What was interesting is that my partner had told me this, a long time ago. As my most loving mirror into myself, he showed me, what I was then not able to see or accept yet. As you can imagine, I was triggered by his comment, so I chose to ignore and conveniently left this part of my practice out of our conversations. Naturally my path has now brought me deeper awareness and understanding to this situation.


I’ve learnt that… being attached to or hooked into ‘positive’ feelings or things is like being hooked into what triggers you in relationships. When you are triggered by a loved one, a chain reaction is set into motion and you automatically turn to blame or shutting down. It’s almost like you can’t stop yourself from what you’re about to say or do.

When you’re hooked into ‘positive’ feelings or things and you face moments of not feeling high vibe or happy, you fall back onto the opposite end of the scale, feeling low, at times beating up on yourself with your self-talk. You may even begin to internalise it to mean that you are ‘less than’.


Why does this happen? When you truly allow yourself to be with deeper emotions like fear or pain, you are a faced with a sense of uncertainty and lack of control. At times, this lack of control is scary. It’s like a fish out of water, struggling. This space of ‘struggle’ is uncomfortable and you’re not taught the skills to swim in these waters. As a result, many of you choose to bury these painful emotions, deeper into the water and mud, skip on the surface and continue with your life – until something happens again to remind you of what’s lurking underneath the surface.


I want to remind you that you’re not ‘less than’ who you truly are. You’re feeling differently today than you were yesterday and that’s ok – you are enough. You are worthy and deserving. How you feel at any particular time does not define your inherent worth!

Having ‘no control’ can also be seen as an invitation to open, to completely surrender to what is happening ‘to’ you – or what ancient wisdom says, what is happening for you. Instead of being afraid of deeper emotions, embrace them. Know that every experience you have, is perfect for you right now.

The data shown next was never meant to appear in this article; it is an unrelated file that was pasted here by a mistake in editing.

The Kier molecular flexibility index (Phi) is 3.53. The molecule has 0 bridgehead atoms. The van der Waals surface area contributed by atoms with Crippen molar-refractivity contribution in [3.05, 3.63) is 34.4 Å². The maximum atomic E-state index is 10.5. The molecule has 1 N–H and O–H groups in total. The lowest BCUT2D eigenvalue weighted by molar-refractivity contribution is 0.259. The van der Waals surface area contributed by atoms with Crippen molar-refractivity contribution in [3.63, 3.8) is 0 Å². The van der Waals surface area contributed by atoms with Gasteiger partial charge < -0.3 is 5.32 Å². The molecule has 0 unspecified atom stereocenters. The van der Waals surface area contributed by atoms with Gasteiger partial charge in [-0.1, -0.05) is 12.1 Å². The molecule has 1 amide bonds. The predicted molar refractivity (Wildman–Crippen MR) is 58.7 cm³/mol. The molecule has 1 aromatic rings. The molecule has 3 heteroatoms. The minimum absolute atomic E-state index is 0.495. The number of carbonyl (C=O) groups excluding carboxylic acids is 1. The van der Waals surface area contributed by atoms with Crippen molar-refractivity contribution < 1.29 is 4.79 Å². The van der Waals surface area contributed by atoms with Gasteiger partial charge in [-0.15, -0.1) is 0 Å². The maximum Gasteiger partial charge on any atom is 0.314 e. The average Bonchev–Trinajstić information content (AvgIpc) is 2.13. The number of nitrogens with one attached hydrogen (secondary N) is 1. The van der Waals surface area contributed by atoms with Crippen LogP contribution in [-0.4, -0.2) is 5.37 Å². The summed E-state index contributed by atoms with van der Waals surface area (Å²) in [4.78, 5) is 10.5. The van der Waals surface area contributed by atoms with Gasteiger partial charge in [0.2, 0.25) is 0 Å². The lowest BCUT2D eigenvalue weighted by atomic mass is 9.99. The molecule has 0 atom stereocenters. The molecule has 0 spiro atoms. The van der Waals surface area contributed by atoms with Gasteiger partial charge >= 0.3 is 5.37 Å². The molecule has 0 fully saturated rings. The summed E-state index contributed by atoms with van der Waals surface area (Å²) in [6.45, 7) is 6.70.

There’s nothing more important on our spiritual path than developing gentleness to oneself — Pema Chödrön


Today, recognising my emotions and needs, acknowledging them, allows me to meet myself where I am. It guides me towards making decisions without expecting myself to be more than or other than who or how I am showing up on that day. This is where acceptance comes in. It’s no wonder at all, that my word of the year 2018 is Acceptance!

One of the biggest things I’ve learnt is to speak to myself, softly, about my negative or less than happy emotions. Acknowledging that I am sad or angry (without the frustration or annoyance), truly being with these emotions in my body, sitting with them and being ok with that.


In addition to the practice of self-appreciation, I have expanded into the practice of self-compassion. This is the spiritual practice that I am exploring in my Facebook group as well. If this is a daily practice that you would like to create in your life, I invite you to join me here: Flow of Appreciation. I’ll see you inside the circle!